The most common medical condition associated with autism is gastrointestinal disorder. (Nikolov 2009)
MIND institute (University of California, Davis) documented that children with autism were eight times more likely to suffer from one or more chronic GI problems than other children. (Chaidez 2014) Common GI issues include diarrhoea, constipation, painful stooling along with gaseousness and abdominal pain. The study also linked chronic GI issues with increased severity of autism behavioural symptoms, including irritability, hyperactivity, social withdrawal and repetitive behaviours. It also found a strong association between GI issues and autism symptoms among nonverbal persons who have difficulty in communicating pain and distress.
There is evidence since the late 1990s, that any unhealthy change in the intestinal tract’s normal community of digestive bacteria (microbiome) drive both behavioural and GI problems in some people with autism. Ellen Bolte was the first person to notice the gut-brain connection. The mother of a child with autism saw a parallel between her son’s symptoms and infant botulism. (Bolte 1998) Ms. Bolte’s ideas inspired many researchers. Sydney Finegold, an infectious disease specialist at University of California, Los Angeles showed that bacteria in the intestine produce toxins that spike and affect the brain via the vagus nerve between the digestive tract and the brain. (Finegold 2002)
Identification and treatment
The first guidelines, published in the year 2010 in the journal Pediatrics, helped healthcare providers to identify and treat GI problems in children with autism. (Buie 2012) These guidelines emphasized that a detailed evaluation for GI distress is particularly important in those children who have an unexplained spike in behavioural problems. The specific issues included:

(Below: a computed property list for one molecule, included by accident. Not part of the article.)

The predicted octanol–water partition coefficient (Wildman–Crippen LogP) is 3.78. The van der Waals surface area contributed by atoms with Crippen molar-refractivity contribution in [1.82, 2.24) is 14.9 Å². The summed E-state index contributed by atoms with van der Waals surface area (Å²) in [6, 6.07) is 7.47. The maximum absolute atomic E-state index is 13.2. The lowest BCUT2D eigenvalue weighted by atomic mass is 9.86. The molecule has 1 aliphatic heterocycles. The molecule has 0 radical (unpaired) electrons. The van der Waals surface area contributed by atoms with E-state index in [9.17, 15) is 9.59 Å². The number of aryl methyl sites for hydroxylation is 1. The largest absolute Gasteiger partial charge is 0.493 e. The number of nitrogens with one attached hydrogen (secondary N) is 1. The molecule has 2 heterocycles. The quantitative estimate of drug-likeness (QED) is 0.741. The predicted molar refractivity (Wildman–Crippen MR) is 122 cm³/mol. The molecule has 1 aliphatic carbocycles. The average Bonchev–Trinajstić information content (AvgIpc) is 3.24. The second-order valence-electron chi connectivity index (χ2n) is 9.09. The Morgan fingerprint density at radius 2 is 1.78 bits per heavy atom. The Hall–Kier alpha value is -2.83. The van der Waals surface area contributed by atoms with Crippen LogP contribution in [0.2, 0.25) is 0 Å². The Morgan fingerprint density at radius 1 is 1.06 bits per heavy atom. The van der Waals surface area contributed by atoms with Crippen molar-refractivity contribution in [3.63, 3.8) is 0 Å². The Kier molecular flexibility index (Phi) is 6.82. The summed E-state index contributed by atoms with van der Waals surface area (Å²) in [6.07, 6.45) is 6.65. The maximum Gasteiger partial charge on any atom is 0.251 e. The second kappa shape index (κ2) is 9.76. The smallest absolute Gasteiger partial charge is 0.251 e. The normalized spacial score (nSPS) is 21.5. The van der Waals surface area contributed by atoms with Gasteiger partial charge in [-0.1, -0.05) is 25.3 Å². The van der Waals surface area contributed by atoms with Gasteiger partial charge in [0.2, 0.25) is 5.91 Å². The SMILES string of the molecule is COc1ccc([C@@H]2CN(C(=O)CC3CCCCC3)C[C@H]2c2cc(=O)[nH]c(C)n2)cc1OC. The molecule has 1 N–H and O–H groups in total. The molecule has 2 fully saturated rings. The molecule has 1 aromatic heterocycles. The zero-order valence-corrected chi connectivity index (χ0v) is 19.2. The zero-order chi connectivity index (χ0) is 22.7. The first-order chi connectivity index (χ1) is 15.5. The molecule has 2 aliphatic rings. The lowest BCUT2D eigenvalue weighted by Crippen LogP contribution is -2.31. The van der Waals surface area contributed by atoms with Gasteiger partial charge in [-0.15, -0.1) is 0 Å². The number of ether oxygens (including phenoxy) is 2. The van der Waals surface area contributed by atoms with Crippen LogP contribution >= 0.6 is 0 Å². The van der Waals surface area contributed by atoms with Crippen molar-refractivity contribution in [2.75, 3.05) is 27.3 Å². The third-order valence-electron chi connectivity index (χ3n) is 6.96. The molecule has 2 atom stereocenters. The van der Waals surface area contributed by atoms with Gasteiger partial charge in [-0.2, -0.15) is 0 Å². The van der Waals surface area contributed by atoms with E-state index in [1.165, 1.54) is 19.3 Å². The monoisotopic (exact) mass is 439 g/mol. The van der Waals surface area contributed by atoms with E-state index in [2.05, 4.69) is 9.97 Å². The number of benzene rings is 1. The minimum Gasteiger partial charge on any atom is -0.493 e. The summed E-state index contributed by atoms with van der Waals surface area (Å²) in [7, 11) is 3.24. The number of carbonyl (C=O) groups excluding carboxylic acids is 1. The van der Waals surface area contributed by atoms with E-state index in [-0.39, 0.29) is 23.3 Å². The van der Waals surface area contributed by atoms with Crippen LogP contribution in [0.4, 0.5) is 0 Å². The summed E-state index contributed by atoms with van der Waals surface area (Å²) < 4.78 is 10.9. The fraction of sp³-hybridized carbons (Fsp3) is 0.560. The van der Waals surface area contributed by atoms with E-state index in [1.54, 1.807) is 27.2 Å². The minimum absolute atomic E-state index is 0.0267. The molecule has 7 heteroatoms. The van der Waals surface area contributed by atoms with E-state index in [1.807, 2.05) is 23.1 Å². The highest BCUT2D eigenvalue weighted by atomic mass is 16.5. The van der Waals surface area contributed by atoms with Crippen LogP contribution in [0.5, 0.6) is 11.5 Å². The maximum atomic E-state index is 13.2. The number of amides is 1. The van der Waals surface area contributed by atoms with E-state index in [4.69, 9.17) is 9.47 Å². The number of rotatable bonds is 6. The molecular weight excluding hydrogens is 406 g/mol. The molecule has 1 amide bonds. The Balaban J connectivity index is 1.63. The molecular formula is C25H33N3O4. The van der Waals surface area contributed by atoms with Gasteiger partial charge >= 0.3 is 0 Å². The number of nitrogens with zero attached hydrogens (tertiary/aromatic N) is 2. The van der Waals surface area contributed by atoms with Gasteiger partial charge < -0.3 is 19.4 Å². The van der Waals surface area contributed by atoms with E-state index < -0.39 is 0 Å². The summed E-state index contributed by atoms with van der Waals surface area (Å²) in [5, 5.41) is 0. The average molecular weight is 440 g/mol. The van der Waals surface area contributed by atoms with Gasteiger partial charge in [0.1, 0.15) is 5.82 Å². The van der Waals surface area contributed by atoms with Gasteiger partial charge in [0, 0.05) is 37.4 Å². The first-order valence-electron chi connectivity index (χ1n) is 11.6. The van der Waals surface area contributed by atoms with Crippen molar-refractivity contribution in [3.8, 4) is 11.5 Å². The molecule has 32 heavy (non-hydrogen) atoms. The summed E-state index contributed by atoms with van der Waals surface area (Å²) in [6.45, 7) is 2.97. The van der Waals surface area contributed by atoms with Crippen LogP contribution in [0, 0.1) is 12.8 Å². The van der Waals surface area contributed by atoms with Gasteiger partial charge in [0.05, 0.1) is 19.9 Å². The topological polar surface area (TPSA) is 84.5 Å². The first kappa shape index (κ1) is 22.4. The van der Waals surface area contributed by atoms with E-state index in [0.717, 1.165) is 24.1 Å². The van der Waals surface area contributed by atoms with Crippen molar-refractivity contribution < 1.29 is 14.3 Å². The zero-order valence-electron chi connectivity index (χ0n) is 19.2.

A survey conducted in the year between 2006 and 2010, by U S Center for Disease Control (CDC) found that children with autism were more 3.5 times more likely to suffer chronic constipation or diarrhoea than were typically developing children. (Schieve 2012) Difficulty in emptying the bowels refers to constipation which involves hard stools. Periodic constipation is normal, but chronic constipation (lasting two weeks or more) can lead to several medical complications which include haemorrhoids, rectal fissures and prolapse of the rectum and or lower intestines. Apart from the associated pain, passing hard stools can lead to an aversion to toileting that contributes to the problem.
It’s more challenging to recognize GI distress among many who have autism particularly the non-verbal and minimally verbal, and those with intellectual disability in communicating the pain and distress. Tell-tale behaviour can include arching the back, pressing the belly and gritting teeth. GI pain can also prompt spikes in self-soothing repetitive behaviour as well as irritability, aggression, self-injury and other challenging behavioural issues.
Factors that contribute to chronic constipation:
- Insufficient fiber in the diet, particularly common with gluten-free diets as well as highly restricted diets associated with sensory aversion (Miranda 2014, Graf-Myles 2013)
- Certain behavioural medication including risperidone (De Hert 2011)
- Behavioural issues and /or sensory issues that interfere with regular toileting (Dalrymple 1992)
Anatomic, neurological or metabolic problems and abnormal gut motility (a sluggish intestinal tract) are less common but potentially more serious contributors.
Medical and behavioural intervention are the best combination in the treatment plan. Behavioural management includes dietary changes such as increasing the amount of fiber in the diet and to restrict or eliminate the foods that causes constipation and which helps in managing toileting behaviours, also includes making the child learn to sit on the toilet after meals. Medication may include laxatives and / or soluble fiber.